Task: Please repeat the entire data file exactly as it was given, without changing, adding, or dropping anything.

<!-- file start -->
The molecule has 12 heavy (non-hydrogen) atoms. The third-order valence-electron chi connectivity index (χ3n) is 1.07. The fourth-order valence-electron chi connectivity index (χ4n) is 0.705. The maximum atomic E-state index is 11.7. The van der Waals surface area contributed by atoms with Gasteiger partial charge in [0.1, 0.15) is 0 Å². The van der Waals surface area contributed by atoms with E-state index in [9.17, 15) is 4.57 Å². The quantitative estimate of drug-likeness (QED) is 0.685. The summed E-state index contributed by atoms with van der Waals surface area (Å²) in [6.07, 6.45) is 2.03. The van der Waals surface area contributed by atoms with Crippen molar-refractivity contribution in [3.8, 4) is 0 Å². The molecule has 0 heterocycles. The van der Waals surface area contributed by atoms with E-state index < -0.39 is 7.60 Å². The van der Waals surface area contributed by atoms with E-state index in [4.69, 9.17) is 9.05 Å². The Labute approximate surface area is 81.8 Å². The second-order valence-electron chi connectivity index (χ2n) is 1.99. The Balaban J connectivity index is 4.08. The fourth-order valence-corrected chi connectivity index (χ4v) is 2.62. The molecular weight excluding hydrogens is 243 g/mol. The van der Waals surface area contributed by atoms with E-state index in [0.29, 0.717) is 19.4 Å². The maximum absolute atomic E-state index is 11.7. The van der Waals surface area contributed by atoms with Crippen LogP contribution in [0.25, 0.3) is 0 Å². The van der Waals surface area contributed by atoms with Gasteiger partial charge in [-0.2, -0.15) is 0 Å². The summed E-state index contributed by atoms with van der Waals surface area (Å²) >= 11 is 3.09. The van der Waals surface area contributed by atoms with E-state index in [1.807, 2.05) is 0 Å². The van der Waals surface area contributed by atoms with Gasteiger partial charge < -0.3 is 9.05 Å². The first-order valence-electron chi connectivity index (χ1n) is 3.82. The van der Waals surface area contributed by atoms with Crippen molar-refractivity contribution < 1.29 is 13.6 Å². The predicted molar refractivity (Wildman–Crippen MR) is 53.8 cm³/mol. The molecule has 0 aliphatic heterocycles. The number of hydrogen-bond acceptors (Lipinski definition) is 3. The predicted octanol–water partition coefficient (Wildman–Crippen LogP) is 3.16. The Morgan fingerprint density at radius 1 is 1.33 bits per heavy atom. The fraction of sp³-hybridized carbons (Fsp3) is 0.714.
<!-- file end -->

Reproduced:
The molecule has 12 heavy (non-hydrogen) atoms. The third-order valence-electron chi connectivity index (χ3n) is 1.07. The fourth-order valence-electron chi connectivity index (χ4n) is 0.705. The maximum atomic E-state index is 11.7. The van der Waals surface area contributed by atoms with Gasteiger partial charge in [0.1, 0.15) is 0 Å². The van der Waals surface area contributed by atoms with E-state index in [9.17, 15) is 4.57 Å². The quantitative estimate of drug-likeness (QED) is 0.685. The summed E-state index contributed by atoms with van der Waals surface area (Å²) in [6.07, 6.45) is 2.03. The van der Waals surface area contributed by atoms with Crippen molar-refractivity contribution in [3.8, 4) is 0 Å². The molecule has 0 heterocycles. The van der Waals surface area contributed by atoms with E-state index < -0.39 is 7.60 Å². The van der Waals surface area contributed by atoms with E-state index in [4.69, 9.17) is 9.05 Å². The Labute approximate surface area is 81.8 Å². The second-order valence-electron chi connectivity index (χ2n) is 1.99. The Balaban J connectivity index is 4.08. The fourth-order valence-corrected chi connectivity index (χ4v) is 2.62. The molecular weight excluding hydrogens is 243 g/mol. The van der Waals surface area contributed by atoms with E-state index in [0.29, 0.717) is 19.4 Å². The maximum absolute atomic E-state index is 11.7. The van der Waals surface area contributed by atoms with Crippen LogP contribution in [0.25, 0.3) is 0 Å². The van der Waals surface area contributed by atoms with Gasteiger partial charge in [-0.2, -0.15) is 0 Å². The summed E-state index contributed by atoms with van der Waals surface area (Å²) >= 11 is 3.09. The van der Waals surface area contributed by atoms with E-state index in [1.807, 2.05) is 0 Å². The van der Waals surface area contributed by atoms with Gasteiger partial charge < -0.3 is 9.05 Å². The first-order valence-electron chi connectivity index (χ1n) is 3.82. The van der Waals surface area contributed by atoms with Crippen molar-refractivity contribution < 1.29 is 13.6 Å². The predicted molar refractivity (Wildman–Crippen MR) is 53.8 cm³/mol. The molecule has 0 aliphatic heterocycles. The number of hydrogen-bond acceptors (Lipinski definition) is 3. The predicted octanol–water partition coefficient (Wildman–Crippen LogP) is 3.16. The Morgan fingerprint density at radius 1 is 1.33 bits per heavy atom. The fraction of sp³-hybridized carbons (Fsp3) is 0.714.